15:50 GMT11 April 2021
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    The asteroid Apophis, discovered in 2004 and named after the ancient Egyptian god of evil and destruction, caused turmoil among scientists who revealed that there is a 2.7 percent possibility of collision with the Earth in 2029. This possibility was dismissed later, but astronomers have not ruled out the threat of a collision in 2068.

    The likelihood of a collision with Apophis in the present century is minimal, according to a study conducted during NASA’s radar observation campaign.

    According to the research, on 5 March, the celestial object, around 1,100 feet (340 meters) across, approached our planet at a distance of about 10.6 million miles (17 million kilometers) and even this great instance (44 times more distant than the Moon) offered astronomers the opportunity to conduct far more accurate calculations through the use of a 230-foot (70-meter) radio antenna at the Deep Space Network’s Goldstone Deep Space Communications Complex near Barstow, California.

    New data has further reduced uncertainty in the orbit of Apophis “from hundreds of kilometers to just a handful of kilometers when projected to 2029.”

    “A 2068 impact is not in the realm of possibility anymore, and our calculations don’t show any impact risk for at least the next 100 years,” said Davide Farnocchia of NASA’s Center for Near-Earth Object Studies (CNEOS), managed by NASA’s Jet Propulsion Laboratory in Southern California. “This greatly improved knowledge of its position in 2029 provides more certainty of its future motion, so we can now remove Apophis from the risk list.”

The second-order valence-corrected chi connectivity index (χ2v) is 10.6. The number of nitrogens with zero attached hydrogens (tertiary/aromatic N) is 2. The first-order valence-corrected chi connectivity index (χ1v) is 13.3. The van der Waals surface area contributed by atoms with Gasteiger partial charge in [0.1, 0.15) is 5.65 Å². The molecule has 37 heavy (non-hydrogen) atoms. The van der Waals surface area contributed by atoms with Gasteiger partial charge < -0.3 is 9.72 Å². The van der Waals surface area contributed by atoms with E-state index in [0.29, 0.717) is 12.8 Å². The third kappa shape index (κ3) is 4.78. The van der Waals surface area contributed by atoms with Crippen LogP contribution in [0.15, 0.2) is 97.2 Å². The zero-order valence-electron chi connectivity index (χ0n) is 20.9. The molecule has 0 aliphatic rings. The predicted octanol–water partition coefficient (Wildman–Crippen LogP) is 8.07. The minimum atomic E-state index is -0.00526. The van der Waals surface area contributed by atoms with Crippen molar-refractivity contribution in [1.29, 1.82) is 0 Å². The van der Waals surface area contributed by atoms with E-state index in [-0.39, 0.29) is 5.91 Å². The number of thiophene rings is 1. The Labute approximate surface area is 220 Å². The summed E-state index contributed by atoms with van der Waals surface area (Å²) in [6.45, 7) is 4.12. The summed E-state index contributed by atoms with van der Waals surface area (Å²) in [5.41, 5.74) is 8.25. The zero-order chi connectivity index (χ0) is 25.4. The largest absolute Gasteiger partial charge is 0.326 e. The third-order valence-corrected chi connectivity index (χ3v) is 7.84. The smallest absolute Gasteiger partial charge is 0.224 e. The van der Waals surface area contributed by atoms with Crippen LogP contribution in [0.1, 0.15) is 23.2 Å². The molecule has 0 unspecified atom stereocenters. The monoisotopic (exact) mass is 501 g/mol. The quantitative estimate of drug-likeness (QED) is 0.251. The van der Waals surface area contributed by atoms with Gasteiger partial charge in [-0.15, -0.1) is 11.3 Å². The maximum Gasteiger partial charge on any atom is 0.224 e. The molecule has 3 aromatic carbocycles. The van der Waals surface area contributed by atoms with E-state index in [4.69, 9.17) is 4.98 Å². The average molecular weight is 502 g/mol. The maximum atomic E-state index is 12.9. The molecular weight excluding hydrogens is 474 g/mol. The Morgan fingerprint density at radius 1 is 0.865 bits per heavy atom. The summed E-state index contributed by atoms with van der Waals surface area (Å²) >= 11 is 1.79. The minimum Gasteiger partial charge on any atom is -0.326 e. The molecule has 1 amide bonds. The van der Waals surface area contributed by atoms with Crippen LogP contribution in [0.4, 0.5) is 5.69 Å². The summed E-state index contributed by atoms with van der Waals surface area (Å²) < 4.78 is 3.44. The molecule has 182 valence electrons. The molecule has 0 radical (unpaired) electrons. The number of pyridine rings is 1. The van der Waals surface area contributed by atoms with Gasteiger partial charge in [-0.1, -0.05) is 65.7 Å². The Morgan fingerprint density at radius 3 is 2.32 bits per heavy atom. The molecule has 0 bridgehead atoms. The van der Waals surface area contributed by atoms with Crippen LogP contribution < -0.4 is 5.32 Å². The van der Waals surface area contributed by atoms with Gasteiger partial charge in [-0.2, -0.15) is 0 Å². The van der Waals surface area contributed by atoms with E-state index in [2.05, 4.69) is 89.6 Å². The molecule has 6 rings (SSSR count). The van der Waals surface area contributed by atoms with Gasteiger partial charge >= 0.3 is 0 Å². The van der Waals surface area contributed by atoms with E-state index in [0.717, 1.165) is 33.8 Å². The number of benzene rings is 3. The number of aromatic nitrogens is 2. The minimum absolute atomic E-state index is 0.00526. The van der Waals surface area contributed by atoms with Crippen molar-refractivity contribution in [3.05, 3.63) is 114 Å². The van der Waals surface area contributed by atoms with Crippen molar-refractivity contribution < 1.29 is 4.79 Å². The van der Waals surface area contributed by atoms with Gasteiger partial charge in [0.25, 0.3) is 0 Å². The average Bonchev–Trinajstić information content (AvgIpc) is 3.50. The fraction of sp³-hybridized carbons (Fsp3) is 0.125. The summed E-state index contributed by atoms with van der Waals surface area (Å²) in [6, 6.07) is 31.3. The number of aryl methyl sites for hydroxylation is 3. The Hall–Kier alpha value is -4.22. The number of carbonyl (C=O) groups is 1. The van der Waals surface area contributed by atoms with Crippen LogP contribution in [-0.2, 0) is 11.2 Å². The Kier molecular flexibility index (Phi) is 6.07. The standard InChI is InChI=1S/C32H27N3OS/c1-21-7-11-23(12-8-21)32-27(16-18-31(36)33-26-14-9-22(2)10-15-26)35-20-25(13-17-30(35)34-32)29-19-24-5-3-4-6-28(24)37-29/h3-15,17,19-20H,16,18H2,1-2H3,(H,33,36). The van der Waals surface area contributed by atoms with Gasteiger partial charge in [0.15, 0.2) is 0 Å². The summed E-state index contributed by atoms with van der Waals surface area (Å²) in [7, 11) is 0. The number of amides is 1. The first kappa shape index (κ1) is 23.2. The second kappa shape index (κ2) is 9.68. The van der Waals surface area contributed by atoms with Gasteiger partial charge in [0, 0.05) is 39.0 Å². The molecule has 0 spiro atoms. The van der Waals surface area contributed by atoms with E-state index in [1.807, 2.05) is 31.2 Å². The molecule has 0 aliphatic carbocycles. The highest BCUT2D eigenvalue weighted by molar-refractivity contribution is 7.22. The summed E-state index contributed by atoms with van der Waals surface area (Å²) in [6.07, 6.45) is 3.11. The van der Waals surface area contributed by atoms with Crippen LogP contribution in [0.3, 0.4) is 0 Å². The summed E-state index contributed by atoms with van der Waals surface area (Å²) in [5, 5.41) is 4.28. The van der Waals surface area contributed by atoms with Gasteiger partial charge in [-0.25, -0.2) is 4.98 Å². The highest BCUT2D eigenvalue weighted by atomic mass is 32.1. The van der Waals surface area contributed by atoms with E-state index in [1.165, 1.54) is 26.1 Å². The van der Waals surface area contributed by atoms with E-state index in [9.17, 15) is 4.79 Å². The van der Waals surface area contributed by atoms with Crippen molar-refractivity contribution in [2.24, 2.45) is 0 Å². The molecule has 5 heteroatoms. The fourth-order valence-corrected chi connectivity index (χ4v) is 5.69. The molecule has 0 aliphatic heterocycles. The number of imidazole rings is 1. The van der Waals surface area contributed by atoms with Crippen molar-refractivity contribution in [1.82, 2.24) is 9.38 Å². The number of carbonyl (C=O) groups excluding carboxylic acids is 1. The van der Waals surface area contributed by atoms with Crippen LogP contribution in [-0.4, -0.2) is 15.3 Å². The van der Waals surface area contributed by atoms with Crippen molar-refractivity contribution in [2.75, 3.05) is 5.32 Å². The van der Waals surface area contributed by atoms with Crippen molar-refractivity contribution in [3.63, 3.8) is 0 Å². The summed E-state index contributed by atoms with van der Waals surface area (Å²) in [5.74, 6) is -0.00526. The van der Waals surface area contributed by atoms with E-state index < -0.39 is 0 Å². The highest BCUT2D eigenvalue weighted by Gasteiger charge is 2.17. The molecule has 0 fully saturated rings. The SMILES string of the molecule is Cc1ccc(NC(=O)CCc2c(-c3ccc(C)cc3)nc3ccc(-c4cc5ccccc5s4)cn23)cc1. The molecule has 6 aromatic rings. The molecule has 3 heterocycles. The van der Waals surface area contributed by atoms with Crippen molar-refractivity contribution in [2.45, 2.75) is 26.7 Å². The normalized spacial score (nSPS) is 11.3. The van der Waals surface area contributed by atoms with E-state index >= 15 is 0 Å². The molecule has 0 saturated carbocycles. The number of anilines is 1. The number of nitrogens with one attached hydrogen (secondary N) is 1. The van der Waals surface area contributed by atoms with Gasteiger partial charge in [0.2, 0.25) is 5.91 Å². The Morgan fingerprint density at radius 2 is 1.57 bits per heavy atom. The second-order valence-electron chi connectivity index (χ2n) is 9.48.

Apophis was put at the CNEOS risk list, which now includes 21 asteroids that could possibly hit the Earth within the next 100 years, 17 years ago.

    “When I started working with asteroids after college, Apophis was the poster child for hazardous asteroids. There’s a certain sense of satisfaction to see it removed from the risk list, and we’re looking forward to the science we might uncover during its close approach in 2029.” said Farnocchia.

    Apophis is expected to get extremely close to our planet in April 2029, passing by less than 20,000 miles (32,000 kilometers) from the Earth’s surface, closer than some geosynchronous satellites. The celestial body with the form of a peanut could be seen with the unaided eye from Earth’s eastern hemisphere.

    Earlier, astronomers said that an explosion from possible collision with Apophis in 2068 would be "the equivalent of 1,200 million tons of TNT or about 80,000 Hiroshima nuclear bombs."

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    Tags:
    Centre for Near-Earth Object Studies (CNEOS), asteroid collision, NASA, asteroid Apophis
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